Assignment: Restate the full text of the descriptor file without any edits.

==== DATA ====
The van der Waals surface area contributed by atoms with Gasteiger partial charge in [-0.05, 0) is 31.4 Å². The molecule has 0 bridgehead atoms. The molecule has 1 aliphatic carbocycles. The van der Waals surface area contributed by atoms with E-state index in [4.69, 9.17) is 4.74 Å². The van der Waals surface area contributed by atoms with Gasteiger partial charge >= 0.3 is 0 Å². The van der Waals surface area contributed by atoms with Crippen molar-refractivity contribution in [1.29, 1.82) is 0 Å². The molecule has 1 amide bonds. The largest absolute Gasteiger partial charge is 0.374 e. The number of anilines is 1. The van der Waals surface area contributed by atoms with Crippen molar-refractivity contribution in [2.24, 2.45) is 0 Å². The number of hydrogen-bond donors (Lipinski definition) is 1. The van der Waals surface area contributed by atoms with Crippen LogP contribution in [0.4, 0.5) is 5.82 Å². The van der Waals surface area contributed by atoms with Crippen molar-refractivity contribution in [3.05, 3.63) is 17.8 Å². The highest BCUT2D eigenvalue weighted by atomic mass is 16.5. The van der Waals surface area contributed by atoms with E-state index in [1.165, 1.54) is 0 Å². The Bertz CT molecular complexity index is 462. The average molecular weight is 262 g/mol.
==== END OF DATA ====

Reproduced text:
The van der Waals surface area contributed by atoms with Gasteiger partial charge in [-0.05, 0) is 31.4 Å². The molecule has 0 bridgehead atoms. The molecule has 1 aliphatic carbocycles. The van der Waals surface area contributed by atoms with E-state index in [4.69, 9.17) is 4.74 Å². The van der Waals surface area contributed by atoms with Gasteiger partial charge >= 0.3 is 0 Å². The van der Waals surface area contributed by atoms with Crippen molar-refractivity contribution in [1.29, 1.82) is 0 Å². The molecule has 1 amide bonds. The largest absolute Gasteiger partial charge is 0.374 e. The number of anilines is 1. The van der Waals surface area contributed by atoms with Crippen molar-refractivity contribution in [2.24, 2.45) is 0 Å². The number of hydrogen-bond donors (Lipinski definition) is 1. The van der Waals surface area contributed by atoms with Crippen LogP contribution in [0.4, 0.5) is 5.82 Å². The van der Waals surface area contributed by atoms with Crippen molar-refractivity contribution in [3.05, 3.63) is 17.8 Å². The highest BCUT2D eigenvalue weighted by atomic mass is 16.5. The van der Waals surface area contributed by atoms with E-state index in [1.165, 1.54) is 0 Å². The Bertz CT molecular complexity index is 462. The average molecular weight is 262 g/mol.